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Mapping vital US interests beyond Earth orbit

Mapping vital US interests beyond Earth orbit
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Though it passed largely unnoticed at the time, the Memorandum of Understanding (MOU) signed earlier this Fall between NASA and the U.S. Space Force represents a major forward step in comprehensive national spacepower. It provides strong evidence that the “whole-of-nation” strategy previously developed by the National Space Council is beginning to penetrate two of the country’s most important and well-resourced space bureaucracies. Though the White House has yet to implement the new strategy via an executive order which lays out specific responsibilities for the country’s different space agencies, NASA and the USSF are clearly taking the initiative and adopting a proactive stance toward American spacefaring.

Why is this memorandum significant? Although previous documents have acknowledged the possible expansion of U.S. interests into cislunar space, the MOU is full-throated in its support of this objective. It states that “the reach of USSF's sphere of interest will extend to 272,000 miles and beyond — more than a tenfold increase in range and 1,000-fold expansion in service volume” and that the USSF is organizing, training and equipping to “provide the resources necessary to protect and defend vital U.S. interests in and beyond Earth-orbit.”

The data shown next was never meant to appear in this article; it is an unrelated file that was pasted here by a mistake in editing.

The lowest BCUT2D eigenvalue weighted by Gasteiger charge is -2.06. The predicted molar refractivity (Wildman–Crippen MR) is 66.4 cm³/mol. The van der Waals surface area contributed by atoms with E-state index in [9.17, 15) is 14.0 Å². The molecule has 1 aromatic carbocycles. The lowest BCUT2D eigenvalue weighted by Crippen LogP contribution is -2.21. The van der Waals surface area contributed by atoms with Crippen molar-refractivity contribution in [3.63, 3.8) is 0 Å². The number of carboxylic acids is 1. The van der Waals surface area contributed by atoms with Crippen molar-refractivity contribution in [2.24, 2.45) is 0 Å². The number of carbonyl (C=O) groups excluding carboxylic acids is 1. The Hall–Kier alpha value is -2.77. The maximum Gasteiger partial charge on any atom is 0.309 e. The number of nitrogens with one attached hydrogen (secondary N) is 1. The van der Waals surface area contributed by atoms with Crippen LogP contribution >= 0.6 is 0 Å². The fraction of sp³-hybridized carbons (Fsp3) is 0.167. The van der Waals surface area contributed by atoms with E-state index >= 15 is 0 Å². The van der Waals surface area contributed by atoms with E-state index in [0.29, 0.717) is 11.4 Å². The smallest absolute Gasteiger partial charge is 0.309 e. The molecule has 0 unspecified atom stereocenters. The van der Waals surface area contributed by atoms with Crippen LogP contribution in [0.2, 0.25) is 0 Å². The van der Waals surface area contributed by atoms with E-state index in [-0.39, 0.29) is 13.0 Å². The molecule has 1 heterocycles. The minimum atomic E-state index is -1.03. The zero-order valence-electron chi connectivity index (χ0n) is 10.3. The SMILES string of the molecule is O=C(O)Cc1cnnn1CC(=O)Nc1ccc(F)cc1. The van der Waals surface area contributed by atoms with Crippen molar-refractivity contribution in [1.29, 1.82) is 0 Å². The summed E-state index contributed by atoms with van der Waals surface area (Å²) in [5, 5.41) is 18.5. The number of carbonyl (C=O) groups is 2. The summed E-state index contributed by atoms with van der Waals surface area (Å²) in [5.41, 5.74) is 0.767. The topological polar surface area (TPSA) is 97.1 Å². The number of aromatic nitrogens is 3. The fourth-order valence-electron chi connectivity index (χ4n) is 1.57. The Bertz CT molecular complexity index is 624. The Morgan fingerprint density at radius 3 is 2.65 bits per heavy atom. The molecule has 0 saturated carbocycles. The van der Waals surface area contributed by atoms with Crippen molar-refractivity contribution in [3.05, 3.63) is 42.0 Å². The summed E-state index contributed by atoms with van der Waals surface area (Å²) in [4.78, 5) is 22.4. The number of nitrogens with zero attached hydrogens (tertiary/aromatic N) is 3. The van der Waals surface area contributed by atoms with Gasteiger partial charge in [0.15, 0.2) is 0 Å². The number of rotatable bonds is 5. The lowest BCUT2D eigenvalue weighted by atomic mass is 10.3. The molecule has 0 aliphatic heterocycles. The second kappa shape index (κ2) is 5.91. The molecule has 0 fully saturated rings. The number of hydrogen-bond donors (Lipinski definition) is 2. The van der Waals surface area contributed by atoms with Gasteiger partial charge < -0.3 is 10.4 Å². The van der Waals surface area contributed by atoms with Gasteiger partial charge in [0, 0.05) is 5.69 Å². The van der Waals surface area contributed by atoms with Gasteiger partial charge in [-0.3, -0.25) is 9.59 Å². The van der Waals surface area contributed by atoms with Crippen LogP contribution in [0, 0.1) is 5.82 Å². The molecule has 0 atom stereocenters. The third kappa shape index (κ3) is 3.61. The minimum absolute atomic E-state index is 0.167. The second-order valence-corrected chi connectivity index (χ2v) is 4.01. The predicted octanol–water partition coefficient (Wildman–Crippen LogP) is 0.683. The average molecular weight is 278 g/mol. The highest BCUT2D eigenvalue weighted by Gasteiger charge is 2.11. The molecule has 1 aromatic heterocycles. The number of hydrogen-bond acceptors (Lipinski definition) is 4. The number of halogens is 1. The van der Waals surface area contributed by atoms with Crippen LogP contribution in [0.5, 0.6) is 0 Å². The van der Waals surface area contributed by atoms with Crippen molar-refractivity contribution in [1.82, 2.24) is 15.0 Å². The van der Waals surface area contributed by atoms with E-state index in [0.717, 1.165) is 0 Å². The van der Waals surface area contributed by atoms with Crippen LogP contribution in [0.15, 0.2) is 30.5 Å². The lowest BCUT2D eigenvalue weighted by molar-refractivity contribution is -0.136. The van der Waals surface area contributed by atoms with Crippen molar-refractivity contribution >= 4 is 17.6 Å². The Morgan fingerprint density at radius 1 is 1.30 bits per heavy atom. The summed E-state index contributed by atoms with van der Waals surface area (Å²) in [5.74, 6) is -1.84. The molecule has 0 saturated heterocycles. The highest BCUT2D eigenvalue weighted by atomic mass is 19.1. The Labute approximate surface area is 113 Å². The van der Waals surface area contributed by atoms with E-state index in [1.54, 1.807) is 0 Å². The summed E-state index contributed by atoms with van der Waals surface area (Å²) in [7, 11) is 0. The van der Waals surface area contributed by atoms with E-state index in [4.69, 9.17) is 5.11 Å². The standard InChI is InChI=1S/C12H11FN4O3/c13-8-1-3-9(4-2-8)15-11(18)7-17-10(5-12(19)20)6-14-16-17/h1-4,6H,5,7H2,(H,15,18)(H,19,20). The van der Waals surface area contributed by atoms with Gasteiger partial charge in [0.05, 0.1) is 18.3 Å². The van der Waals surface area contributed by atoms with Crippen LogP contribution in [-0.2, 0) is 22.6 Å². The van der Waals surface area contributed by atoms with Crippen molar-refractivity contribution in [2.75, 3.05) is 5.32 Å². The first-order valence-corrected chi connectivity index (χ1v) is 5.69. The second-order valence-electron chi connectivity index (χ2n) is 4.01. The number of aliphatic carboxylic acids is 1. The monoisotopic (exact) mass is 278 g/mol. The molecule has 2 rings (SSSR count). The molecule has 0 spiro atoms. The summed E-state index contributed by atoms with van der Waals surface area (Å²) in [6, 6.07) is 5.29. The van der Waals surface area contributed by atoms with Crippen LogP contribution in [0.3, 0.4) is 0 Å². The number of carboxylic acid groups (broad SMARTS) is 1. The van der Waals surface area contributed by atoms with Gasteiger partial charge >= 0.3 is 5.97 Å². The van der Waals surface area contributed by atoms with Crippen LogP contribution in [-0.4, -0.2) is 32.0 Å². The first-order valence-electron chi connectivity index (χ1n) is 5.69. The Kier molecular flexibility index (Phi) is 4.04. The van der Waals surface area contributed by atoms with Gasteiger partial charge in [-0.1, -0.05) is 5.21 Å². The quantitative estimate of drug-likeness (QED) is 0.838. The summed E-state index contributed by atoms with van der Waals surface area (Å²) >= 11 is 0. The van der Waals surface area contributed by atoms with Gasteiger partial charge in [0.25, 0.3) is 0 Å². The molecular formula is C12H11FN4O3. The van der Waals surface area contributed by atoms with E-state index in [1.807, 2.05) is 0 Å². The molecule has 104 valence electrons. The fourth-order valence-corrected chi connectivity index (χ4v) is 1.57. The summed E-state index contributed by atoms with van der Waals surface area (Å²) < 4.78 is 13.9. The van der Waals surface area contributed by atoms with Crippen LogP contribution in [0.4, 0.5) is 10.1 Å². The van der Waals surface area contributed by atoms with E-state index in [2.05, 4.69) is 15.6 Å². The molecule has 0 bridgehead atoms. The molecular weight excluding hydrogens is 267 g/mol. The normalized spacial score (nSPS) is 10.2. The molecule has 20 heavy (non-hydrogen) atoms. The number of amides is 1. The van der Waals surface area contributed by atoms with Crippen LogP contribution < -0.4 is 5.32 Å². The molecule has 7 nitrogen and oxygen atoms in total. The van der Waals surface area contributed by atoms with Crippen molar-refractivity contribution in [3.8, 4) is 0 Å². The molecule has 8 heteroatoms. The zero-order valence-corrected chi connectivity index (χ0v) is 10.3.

That formulation, which has been embraced both by the Space Force and by NASA, reflects a consensus that the U.S. has vital interests beyond Earth orbit and continues an important trend by nations to see the value of space in terms that are geo-strategic and geo-economic.

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Equally significant is the acknowledgement and formalization of cooperation on planetary defense (defense against asteroid and comet collisions) above and beyond the responsibilities previously designated by the White House. This is a qualitatively new mission, since planetary defense was not directly enumerated in the Space Force doctrine released by the service this summer. The MOU provides guidelines for technology development and collaboration with NASA to reduce our exposure to this existential threat and positions the military branch well for recruiting and public support.

The document also focuses on a grand strategic prize: the burgeoning space economy. It codifies areas of cooperation on “capabilities and practices enabling safe, sustained near-Earth and cislunar operations such as communications; navigation; space structure servicing, assembly, and manufacturing,” space logistical supply, orbital debris mitigation, Space Domain Awareness (SDA) and Near Earth Object (NEO) [asteroid and comets] detection beyond geosynchronous orbit, fundamental science, and search, rescue and recovery operations for human spaceflight. This means that, as NASA expands to enable an industrial economy on the Moon and beyond, the Space Force will be there to ensure safety and security.

As such, both NASA and the Space Force are to be commended for formulating such a forward-looking document, and for releasing it publicly in order to provide reassurance the Space Force is answering the concerns of Congress. 

Peter Garretson is a senior fellow in Defense Studies with the American Foreign Policy Council and a strategy consultant who focuses on space and defense. He was previously the director of Air University’s Space Horizons Task ForceAmerica’s think tank for space, and was deputy director of America’s premier space strategy program, the Schriever Scholars. He is the author of Scramble for the Skies: The Great Power Competition to Control the Resources of Outer Space. All views are his own.